The scope, objective, and length of a Syrian mission — or even whether one will materialize — remain very murky. Some administration officials, including Defense Secretary Chuck Hagel, have warned against ignoring the Islamic State. Others, including Chairman of the Joint Chiefs of Staff Gen. Martin Dempsey, have been more circumspect. Earlier this week Dempsey hinted that the Sunni militants are a direct threat to the American homeland. Then on Aug. 25, Dempsey’s spokesman clarified that the group formerly known as ISIS "will soon become" a threat to the United States and Europe.

The Islamic State "should be pressured both in Iraq and in Syria," Dempsey’s statement read. The chairman was "preparing options" to attack militants in both countries with "a variety of military tools, including airstrikes."

But first unmanned drones must survey Syria from above. The United States has yet to acknowledge publicly that those flights will even take place, though there are a variety of reports that indicate they have already begun. A Pentagon spokesman on Wednesday said the Defense Department would not announce publicly if and when such flights were to begin.

Once such intelligence, surveillance, and reconnaissance, or ISR, operations produce useable intelligence, the Obama administration will have a much clearer picture of the Syrian situation and terrain, where the Islamic State has its origins.

Beyond tactical obstacles, Obama must decide if the United States will get into bed with Assad for the purposes of fighting the Sunni militants who have been waging war against him since 2011. U.S. officials dismissed out of hand reports that Washington has shared intelligence with Damascus — an incredible proposition for an administration that has been trying to eliminate Assad.

"We are not coordinating with the Assad regime on the operations that we’re conducting in Iraq or the operations or any efforts to combat ISIL," Pentagon spokesman Rear Adm. John Kirby said on Tuesday.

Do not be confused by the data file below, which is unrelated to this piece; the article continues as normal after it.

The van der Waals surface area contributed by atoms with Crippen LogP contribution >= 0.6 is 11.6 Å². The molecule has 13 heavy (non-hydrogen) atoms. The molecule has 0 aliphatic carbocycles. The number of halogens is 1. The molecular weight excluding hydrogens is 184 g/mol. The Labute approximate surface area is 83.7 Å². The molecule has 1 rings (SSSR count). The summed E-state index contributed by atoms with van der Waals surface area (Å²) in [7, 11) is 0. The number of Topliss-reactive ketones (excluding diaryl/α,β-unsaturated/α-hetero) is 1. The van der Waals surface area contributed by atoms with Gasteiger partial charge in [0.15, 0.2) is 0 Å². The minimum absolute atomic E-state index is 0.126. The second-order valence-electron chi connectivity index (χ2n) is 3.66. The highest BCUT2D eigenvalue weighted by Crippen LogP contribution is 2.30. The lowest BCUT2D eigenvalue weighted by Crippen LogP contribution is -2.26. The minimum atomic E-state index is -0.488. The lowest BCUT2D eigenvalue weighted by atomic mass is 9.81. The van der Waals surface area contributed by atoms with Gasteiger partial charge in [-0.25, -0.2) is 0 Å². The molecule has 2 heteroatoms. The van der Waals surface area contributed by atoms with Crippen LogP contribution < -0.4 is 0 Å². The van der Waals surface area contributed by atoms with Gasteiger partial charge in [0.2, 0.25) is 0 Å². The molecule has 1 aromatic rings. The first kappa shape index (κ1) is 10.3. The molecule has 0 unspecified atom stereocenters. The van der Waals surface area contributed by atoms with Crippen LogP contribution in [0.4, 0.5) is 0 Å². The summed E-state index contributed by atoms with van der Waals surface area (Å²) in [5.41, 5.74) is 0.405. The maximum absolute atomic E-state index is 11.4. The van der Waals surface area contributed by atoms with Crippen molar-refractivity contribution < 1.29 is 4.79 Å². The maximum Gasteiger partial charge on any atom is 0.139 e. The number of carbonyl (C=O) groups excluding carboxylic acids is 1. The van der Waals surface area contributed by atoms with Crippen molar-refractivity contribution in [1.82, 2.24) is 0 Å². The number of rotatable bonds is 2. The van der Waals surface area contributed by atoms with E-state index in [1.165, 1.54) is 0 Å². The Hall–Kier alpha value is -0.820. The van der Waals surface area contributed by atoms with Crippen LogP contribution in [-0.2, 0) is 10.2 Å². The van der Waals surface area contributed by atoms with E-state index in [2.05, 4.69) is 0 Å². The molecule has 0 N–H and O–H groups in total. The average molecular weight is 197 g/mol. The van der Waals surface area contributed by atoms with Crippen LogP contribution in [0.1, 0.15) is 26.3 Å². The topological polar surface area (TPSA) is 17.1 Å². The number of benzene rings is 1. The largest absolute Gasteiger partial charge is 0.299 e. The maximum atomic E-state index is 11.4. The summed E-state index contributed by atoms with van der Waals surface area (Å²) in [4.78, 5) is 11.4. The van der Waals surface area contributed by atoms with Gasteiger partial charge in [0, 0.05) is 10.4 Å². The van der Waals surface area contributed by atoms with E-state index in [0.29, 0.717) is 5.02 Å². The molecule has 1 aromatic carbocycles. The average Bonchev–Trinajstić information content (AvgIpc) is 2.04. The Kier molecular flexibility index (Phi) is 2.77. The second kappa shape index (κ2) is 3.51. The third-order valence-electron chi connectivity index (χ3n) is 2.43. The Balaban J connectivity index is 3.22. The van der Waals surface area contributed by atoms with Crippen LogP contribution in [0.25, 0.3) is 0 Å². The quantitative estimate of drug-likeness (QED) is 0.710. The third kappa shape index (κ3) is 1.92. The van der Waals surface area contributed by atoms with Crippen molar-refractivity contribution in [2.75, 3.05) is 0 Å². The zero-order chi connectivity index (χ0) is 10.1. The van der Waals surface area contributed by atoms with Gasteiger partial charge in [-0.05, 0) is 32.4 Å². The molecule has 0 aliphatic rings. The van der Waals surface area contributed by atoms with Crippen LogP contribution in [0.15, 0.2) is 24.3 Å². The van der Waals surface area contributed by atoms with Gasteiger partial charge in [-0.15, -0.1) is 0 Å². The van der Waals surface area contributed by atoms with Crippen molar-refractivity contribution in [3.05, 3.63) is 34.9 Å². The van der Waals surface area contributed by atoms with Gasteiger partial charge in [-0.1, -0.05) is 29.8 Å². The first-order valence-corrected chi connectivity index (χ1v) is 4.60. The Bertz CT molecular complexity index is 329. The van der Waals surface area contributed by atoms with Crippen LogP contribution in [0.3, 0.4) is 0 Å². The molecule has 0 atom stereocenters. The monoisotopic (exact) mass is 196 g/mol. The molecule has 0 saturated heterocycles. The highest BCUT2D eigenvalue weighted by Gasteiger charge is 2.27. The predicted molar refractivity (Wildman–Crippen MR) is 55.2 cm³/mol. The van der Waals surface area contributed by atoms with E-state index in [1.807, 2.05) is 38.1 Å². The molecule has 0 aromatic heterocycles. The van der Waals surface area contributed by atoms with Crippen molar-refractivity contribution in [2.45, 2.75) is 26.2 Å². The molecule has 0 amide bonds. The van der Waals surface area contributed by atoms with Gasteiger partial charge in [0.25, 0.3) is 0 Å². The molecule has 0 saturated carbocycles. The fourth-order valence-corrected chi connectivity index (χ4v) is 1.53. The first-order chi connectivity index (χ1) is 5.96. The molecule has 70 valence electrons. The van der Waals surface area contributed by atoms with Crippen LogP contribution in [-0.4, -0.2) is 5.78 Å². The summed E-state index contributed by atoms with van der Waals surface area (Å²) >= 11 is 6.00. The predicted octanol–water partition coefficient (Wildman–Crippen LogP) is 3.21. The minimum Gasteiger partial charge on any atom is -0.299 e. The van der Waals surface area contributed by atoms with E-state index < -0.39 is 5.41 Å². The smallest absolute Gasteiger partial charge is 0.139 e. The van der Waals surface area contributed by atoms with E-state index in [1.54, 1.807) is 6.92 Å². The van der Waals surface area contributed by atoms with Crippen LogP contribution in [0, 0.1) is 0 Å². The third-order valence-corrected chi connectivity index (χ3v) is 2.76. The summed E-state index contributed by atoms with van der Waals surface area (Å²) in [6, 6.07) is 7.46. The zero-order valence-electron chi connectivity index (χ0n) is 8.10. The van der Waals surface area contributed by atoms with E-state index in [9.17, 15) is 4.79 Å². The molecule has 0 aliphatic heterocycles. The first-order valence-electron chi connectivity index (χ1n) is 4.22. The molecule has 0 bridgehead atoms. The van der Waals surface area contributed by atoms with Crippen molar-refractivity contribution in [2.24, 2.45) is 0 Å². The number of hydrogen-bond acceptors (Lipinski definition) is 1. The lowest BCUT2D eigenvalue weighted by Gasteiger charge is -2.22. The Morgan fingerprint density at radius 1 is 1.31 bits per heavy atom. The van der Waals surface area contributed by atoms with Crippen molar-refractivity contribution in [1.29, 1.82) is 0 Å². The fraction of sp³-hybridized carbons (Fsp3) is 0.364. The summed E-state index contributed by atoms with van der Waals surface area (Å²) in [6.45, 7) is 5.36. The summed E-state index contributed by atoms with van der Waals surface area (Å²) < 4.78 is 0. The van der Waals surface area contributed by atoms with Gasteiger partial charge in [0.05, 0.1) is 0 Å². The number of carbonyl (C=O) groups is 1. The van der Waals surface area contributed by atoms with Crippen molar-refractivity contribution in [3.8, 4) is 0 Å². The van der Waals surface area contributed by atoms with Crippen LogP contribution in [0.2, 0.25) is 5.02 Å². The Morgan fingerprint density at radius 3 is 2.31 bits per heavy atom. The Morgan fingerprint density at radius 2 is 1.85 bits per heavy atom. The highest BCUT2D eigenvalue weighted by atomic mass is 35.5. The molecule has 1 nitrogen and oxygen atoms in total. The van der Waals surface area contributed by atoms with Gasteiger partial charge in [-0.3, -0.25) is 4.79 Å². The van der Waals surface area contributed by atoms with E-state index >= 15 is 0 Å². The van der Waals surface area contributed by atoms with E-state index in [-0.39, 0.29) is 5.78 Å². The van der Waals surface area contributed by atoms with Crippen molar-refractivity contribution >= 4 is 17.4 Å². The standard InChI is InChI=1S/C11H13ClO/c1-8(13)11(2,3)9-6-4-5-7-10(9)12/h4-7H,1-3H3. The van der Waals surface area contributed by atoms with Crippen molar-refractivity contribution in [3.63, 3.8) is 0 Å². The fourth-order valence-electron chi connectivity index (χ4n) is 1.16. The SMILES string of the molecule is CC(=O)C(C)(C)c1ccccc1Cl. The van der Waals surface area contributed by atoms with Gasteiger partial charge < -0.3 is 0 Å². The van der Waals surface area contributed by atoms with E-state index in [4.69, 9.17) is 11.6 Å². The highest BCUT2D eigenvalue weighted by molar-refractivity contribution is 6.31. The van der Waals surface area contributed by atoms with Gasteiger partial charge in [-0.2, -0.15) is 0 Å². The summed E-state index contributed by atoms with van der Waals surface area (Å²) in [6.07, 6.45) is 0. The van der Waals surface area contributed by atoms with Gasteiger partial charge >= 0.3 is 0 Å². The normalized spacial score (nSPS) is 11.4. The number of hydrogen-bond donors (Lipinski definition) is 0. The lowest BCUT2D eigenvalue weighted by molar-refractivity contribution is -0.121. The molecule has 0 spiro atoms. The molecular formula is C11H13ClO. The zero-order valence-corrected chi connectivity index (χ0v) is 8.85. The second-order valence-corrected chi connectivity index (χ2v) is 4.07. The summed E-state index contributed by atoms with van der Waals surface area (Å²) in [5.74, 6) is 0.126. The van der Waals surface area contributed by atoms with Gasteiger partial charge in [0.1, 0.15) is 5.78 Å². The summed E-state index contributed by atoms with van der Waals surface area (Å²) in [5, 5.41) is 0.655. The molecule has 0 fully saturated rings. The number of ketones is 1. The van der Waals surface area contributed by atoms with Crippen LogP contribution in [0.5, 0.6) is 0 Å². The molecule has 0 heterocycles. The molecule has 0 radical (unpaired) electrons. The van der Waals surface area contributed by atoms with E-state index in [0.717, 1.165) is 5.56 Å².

The United States needs informants in Syria and aircraft in place to precisely target Islamic State fighters. The U.S. military has a formidable arsenal of armed drones and piloted aircraft but its local spy network appears to be lacking. American efforts to "vet" rebel forces in Syria have been limited. And the U.S. military doesn’t have a deep and reliable network of friendly forces on which it can rely.

In July, U.S. commandos failed to rescue American journalist James Foley and others held in Syria after receiving what one U.S. official called "bad intelligence" about their location, which had come from local spies and previously freed hostages. When the American forces arrived, no hostages were found.

Intelligence officials also acknowledge they don’t know exactly where Abu Bakr al-Baghdadi, the Islamic State’s leader, is. However, the United States’ ground intelligence capabilities are increasing. Current and former U.S. officials say that the intelligence community, and in particular the CIA, has at least the beginnings of an informant network there. They credit the spy agency’s training of Syrian rebel fighters at a base in Jordan. Additionally, the U.S. military may have to insert a small number of special operations forces into Syria, potentially embedding with those moderate forces, to assist with an air campaign.

Syria is not completely a black box to U.S. spies, though. In August 2013, American intelligence picked up indications three days beforehand that the Syrian regime was poised to launch the lethal chemical attack that killed more than 1,400 people and set the stage for a possible U.S. military strike on Syria, according to an assessment the White House released when Obama was building a public case for military action last year — a step he ultimately didn’t take.